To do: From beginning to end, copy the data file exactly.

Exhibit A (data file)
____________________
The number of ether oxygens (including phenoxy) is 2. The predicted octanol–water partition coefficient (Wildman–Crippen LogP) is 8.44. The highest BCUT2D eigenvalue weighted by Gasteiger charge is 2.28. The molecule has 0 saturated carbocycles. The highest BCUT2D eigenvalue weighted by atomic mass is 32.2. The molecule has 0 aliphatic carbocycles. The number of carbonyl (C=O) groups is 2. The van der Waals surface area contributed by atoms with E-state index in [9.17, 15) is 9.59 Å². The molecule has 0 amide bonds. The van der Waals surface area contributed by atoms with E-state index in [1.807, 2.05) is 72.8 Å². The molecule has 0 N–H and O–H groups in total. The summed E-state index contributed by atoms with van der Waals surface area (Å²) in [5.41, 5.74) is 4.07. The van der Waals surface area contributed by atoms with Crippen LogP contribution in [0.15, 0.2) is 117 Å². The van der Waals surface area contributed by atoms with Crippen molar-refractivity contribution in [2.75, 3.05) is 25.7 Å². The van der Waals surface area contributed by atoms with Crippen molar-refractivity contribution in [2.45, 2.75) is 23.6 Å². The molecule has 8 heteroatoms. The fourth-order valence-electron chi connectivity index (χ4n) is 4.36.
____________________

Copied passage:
The number of ether oxygens (including phenoxy) is 2. The predicted octanol–water partition coefficient (Wildman–Crippen LogP) is 8.44. The highest BCUT2D eigenvalue weighted by Gasteiger charge is 2.28. The molecule has 0 saturated carbocycles. The highest BCUT2D eigenvalue weighted by atomic mass is 32.2. The molecule has 0 aliphatic carbocycles. The number of carbonyl (C=O) groups is 2. The van der Waals surface area contributed by atoms with E-state index in [9.17, 15) is 9.59 Å². The molecule has 0 amide bonds. The van der Waals surface area contributed by atoms with E-state index in [1.807, 2.05) is 72.8 Å². The molecule has 0 N–H and O–H groups in total. The summed E-state index contributed by atoms with van der Waals surface area (Å²) in [5.41, 5.74) is 4.07. The van der Waals surface area contributed by atoms with Crippen LogP contribution in [0.15, 0.2) is 117 Å². The van der Waals surface area contributed by atoms with Crippen molar-refractivity contribution in [2.75, 3.05) is 25.7 Å². The van der Waals surface area contributed by atoms with Crippen molar-refractivity contribution in [2.45, 2.75) is 23.6 Å². The molecule has 8 heteroatoms. The fourth-order valence-electron chi connectivity index (χ4n) is 4.36.